Mere Code

Diverse Topics of General Interest to the Practicing Programmer

Simple made easy

Rich Hickey did a great talk at Strange Loop called ”Simple Made Easy”. You should watch it.

When I tried to explain the talk to someone, I stumbled a lot and it was obvious to me that I didn’t really understand it. So I’m going through it again and turning it into a blog post, purely for my own gain.

This is roughly the first half of the talk. Not much of my own analysis or opinion is inserted, and I’ve pretty much stuck with Hickey’s illustrations and phrasings. Thus this post is pretty derivative. Oops.

Simple vs Easy

“Simple” means one thing, “easy” another. Simple is the opposite of complex. A thing is simple if it has no interleaving, if it has one purpose, one concept, one dimension, one task. Being simple does not imply one instance or one operation: it’s about interleaving, not cardinality. Importantly, this means that simplicity is objective.

Easy is the opposite of hard, or difficult. A thing is easy if it’s near to hand, if it’s easy to get at (location), if it’s near to our understanding (familiarity) or skill set or if it’s within our capabilities. This means that ease is relative.

Speaking English is dead easy for me, but that doesn’t mean that speaking English is intrinsically simple. I find French quite difficult. Little French children speak French all the time, and there’s always a part of me that thinks, “Boy, those kids are clever, being able to speak a foreign language at that age”, but that’s silly. It’s easy for them, it lies near to them.

This distinction between simple & easy is good one, and is useful in all sorts of areas. But how does it relate to software?

Constructs vs Artefacts

As programmers, when we make software we are working on constructs: source code, libraries, language concepts and so forth. Rich contends that we focus on the ease of use of those constructs: How many lines of code? How much boilerplate? Will new developers be familiar with our technology?

But all of this is secondary. What actually matters is the artefact, the running programs that users actually use. Does it do what it’s supposed to do? Does it do it well? Can we rely on it working well? Can we fix problems when they occur? Can we change it? You know, the interesting problems.

Thus we need to be assessing our constructs – our code, our technology choices – based on the attributes of the artefacts that we’ll create, not based on the experience of typing code in.

Limits

We can’t make something reliable if we don’t understand it. And, actually, everyone’s understanding is pretty limited. We can all only hold a small number of things in our head at once.

When things are complex, many parts are tied together by definition. You can’t pull out just one piece and consider it because it’s intertwined with other pieces. This creates an extra burden to understanding a system and thus makes it difficult to reason about the system.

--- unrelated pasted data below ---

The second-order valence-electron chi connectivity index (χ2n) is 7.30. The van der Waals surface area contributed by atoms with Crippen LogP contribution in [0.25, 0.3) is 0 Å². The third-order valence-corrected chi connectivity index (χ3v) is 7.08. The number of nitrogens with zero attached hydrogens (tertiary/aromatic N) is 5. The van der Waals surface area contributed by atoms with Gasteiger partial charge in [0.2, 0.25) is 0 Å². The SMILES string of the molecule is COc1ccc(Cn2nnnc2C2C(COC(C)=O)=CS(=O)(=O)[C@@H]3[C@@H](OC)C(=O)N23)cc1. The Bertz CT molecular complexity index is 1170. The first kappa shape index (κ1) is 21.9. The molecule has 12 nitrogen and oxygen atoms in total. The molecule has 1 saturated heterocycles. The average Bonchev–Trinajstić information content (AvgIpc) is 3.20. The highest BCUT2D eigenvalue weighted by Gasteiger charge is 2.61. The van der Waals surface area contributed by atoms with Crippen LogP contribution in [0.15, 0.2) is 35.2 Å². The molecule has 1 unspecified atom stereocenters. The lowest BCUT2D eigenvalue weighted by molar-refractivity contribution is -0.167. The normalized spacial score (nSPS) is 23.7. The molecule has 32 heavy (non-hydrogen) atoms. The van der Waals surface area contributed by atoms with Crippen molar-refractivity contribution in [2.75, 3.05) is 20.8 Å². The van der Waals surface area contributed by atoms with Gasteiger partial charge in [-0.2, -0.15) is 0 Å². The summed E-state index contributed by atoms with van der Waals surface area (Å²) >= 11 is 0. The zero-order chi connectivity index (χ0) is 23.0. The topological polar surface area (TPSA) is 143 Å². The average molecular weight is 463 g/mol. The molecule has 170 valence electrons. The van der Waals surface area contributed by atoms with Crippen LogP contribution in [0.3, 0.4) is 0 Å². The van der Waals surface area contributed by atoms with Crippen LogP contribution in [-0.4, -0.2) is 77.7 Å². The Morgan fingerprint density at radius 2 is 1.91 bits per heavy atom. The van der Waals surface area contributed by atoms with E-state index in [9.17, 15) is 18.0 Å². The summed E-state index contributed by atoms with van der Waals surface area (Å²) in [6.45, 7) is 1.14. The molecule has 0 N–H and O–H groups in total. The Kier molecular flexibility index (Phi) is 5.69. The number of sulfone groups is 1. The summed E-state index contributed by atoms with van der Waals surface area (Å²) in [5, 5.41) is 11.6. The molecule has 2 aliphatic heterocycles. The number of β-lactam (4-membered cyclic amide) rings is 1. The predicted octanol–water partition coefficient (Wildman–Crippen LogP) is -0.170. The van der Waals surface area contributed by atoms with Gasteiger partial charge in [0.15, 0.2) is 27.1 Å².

You do need to reason about a system, both to know what to change and to be able to do so without introducing defects. Tests, refactoring, rapid deployment and all that are great, but to make a change to the system safely & without fear still requires you to be able to reason about it. Every bug in your product that was found in the field passed the type checker and passed all of the tests.  Your type system doesn’t tell you what change to make next in order to get the software you want any more than guard rails on a highway tell you how to get to Grandma’s.

Speed

Focusing on ease and ignoring simplicity means that you’ll go really fast in the beginning, but will become slower and slower as the complexity builds.

Focusing on simplicity will mean that you’ll go slower in the beginning, because you’ll have to do some work to simplify the problem space, but making sure that you only have intrinsic complexity means that your rate of development will remain at a high constant.

There are no actual numbers for this.

Complicating constructs

Many complicating constructs are available, familiar, succinctly described and easy to use. But none of that matters to end users. What matters is the complexity they yield. This complexity is incidental, it’s not intrinsic to the problem.

If we build things simply, then the resulting system is easier to debug, easier to change and easier to understand.

Compare a knitted castle to a castle made of Lego. The knitted castle might have been great fun to make, and might have been really easy if knitted using a loom and cutting edge knitting tools, but there’s no way that it’s easier to change than a Lego castle. It’s not about the ease of construction, it’s about the simplicity of the artefact.

How can we make software easier?

Well, we can install it to make it easier by location. We can learn it and try it to make it easier by familiarity. We can’t do much about our capabilities though. If we want software to be easier to comprehend, we are going to have to bring it down to our level. We have to make it simpler.


Take Lisp as an example. It’s hard for many people because they don’t have a Lisp installed, or their editor doesn’t support paren matching, but they can make it easier by installing a Lisp and getting a plugin for their editor. It’s also hard because it’s unfamiliar. Who’d have thought that parens could go on that side of the function? But you can gain that familiarity quickly enough.

But parens in Lisp are used for functions and for grouping data. That’s hard to get your head around, and that’s because it’s complex. It braids together two distinct notions.